During the Industrial Revolution, starting with gray iron and later with steel, the key elements in the construction of hanging bridges, steam ships, trains and their tracks, industrial machinery and building structures were born.

The twentieth century witnesses the new iron and steel work advances, present during the First World War, only increasing during the Second One.

“Iron and steel works” refer to the techniques that turn iron into other, different types of iron, or its many alloys.


The process of transforming the iron mineral starts from its extraction from the mines, present in nature as oxides, hydroxides, carbonates, silicates and sulfur.

Its processing remained virtually unchanged from the time of the Hittites to the middle Ages; it consisted of wrought iron obtained by direct reduction, producing a less resistant, flexible metal than the one we currently use.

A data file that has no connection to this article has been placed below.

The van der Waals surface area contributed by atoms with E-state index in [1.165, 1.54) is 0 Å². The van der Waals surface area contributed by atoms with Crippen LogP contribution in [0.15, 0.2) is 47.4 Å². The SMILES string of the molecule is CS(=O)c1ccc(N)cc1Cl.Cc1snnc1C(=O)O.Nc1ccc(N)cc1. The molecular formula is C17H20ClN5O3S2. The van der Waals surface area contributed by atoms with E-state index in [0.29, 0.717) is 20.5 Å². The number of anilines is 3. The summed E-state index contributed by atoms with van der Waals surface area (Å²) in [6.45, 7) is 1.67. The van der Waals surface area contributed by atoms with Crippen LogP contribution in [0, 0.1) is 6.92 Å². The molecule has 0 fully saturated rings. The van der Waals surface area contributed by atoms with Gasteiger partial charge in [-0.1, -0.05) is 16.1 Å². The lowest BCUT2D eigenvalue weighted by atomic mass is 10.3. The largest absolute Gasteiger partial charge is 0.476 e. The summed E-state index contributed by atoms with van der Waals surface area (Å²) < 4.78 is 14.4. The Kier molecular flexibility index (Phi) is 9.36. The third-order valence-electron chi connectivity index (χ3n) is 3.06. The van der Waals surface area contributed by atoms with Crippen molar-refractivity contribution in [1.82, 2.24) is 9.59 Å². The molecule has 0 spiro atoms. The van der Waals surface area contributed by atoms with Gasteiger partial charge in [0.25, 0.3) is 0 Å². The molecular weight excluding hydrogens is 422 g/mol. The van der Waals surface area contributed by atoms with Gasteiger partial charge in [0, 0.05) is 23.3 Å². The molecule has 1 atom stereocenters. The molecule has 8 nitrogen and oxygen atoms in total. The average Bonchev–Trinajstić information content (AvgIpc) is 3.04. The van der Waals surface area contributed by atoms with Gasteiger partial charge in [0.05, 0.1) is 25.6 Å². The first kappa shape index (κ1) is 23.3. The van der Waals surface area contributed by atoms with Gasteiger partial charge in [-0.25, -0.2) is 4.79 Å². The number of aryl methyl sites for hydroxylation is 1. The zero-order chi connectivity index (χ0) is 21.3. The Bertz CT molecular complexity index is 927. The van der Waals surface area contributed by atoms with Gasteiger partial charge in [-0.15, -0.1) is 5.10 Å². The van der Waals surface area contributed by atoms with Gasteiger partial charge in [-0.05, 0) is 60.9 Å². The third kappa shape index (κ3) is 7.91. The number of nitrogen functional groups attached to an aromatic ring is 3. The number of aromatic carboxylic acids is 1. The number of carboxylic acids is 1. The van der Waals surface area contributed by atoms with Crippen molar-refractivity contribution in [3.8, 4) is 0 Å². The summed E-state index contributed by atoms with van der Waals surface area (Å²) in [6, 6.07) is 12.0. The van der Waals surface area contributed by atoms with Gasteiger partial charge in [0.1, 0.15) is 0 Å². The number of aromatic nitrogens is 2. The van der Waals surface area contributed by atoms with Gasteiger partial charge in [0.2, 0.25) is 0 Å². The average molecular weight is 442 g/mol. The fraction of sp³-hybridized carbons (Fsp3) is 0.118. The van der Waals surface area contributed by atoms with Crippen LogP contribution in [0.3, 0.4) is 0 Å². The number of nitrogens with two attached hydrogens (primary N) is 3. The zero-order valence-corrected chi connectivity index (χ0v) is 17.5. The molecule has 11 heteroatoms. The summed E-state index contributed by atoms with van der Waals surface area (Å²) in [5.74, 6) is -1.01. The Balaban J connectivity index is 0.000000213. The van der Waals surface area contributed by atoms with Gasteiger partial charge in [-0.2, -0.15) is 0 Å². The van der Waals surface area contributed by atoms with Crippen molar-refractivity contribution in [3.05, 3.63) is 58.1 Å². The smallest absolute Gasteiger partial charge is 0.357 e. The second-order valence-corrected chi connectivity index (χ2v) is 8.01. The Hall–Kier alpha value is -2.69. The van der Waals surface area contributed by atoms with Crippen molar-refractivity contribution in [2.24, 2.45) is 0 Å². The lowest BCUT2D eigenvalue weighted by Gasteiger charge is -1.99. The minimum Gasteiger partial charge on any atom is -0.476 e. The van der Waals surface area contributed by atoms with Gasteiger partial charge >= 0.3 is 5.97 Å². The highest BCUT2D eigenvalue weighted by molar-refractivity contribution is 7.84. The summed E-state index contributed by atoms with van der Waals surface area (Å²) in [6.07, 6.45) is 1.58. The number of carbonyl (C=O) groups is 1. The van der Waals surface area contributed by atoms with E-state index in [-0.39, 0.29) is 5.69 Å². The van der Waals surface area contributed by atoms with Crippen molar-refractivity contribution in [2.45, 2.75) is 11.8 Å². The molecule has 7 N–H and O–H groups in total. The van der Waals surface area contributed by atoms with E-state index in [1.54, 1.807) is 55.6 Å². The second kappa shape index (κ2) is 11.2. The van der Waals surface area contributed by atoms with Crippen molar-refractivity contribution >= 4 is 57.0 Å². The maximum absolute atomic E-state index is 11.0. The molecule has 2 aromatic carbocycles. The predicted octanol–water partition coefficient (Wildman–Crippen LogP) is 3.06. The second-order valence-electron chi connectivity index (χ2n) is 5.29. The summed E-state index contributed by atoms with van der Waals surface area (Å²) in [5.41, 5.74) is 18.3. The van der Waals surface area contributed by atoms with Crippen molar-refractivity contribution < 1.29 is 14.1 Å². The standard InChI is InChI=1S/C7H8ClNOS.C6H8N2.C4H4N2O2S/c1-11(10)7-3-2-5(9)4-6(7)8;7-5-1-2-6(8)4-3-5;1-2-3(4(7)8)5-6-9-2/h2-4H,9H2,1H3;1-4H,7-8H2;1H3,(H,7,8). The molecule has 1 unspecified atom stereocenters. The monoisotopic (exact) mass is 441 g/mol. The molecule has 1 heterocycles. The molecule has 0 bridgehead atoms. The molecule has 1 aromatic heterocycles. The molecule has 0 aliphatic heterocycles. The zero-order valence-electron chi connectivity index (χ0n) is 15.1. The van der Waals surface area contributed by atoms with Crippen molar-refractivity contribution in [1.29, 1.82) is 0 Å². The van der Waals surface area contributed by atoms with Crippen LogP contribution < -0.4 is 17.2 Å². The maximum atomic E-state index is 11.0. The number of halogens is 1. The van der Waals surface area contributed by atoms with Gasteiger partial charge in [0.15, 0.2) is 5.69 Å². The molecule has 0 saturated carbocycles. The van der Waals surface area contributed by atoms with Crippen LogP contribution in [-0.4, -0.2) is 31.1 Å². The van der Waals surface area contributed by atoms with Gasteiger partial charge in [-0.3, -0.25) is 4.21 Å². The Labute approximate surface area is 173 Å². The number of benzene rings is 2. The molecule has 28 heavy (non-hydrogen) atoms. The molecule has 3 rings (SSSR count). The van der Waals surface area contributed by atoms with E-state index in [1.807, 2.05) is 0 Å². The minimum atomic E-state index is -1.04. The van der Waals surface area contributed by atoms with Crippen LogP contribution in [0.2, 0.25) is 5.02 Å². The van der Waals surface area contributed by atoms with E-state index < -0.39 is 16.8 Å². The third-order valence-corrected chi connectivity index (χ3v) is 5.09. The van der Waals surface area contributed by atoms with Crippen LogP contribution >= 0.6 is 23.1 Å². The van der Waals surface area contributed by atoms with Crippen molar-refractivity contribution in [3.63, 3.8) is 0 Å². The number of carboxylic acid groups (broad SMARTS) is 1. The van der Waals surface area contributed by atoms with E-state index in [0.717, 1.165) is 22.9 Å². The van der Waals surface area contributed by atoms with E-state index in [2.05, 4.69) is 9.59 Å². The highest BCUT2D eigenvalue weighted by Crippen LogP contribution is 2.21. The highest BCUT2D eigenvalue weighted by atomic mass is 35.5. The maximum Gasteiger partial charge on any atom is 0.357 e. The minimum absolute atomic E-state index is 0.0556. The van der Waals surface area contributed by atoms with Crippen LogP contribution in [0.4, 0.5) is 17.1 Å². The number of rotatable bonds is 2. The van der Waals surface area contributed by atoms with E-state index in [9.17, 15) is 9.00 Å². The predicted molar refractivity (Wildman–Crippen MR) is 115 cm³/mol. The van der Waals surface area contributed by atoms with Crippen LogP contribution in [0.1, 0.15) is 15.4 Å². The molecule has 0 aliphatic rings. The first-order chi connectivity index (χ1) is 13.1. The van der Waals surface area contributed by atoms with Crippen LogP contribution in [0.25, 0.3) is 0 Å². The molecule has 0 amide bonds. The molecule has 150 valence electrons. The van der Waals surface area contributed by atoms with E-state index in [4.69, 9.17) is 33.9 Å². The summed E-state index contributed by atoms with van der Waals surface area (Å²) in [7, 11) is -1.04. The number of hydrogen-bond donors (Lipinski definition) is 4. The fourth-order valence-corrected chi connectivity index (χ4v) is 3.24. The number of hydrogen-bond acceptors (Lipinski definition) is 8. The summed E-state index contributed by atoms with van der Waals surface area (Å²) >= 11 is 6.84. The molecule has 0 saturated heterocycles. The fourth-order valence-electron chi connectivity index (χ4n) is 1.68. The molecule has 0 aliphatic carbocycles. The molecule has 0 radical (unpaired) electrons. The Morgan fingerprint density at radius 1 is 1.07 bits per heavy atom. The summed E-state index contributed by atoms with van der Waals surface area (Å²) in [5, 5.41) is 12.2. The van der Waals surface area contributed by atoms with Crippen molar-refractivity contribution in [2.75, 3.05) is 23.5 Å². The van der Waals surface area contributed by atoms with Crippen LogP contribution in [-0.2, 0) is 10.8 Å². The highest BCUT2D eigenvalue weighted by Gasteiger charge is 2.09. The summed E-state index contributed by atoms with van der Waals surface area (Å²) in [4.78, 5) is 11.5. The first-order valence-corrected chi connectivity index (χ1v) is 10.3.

The technique changes in the fourteenth century, when Catalonian smithies become popular in Europe, capable of generating up to 1.200ºC, which makes for higher quality iron.

Catalonian smithies were metalworking establishments dedicated to the production of iron in the Middle Ages, consisting of a forge that could reach very high temperatures, which allowed impurities to be removed from the iron. The technique was used until the creation of blast furnaces, which allowed for the mass production of high-quality gray iron, stronger and more elastic than wrought iron. Towards the ends of the nineteenth century, they also allowed for the mass production of high-quality steel.


Raw material for the construction of hanging bridges and other important structures of the times.

A history of growth and the search of perfection, since the higher the iron was heated, the greater its resistance and malleability, two key elements that make iron a useful boon, forever intertwined within the history of humankind.

In conclusion, fire is the key, the true way to temper iron and make it as strong as steel, demonstrating through the centuries the history of iron’s transformation.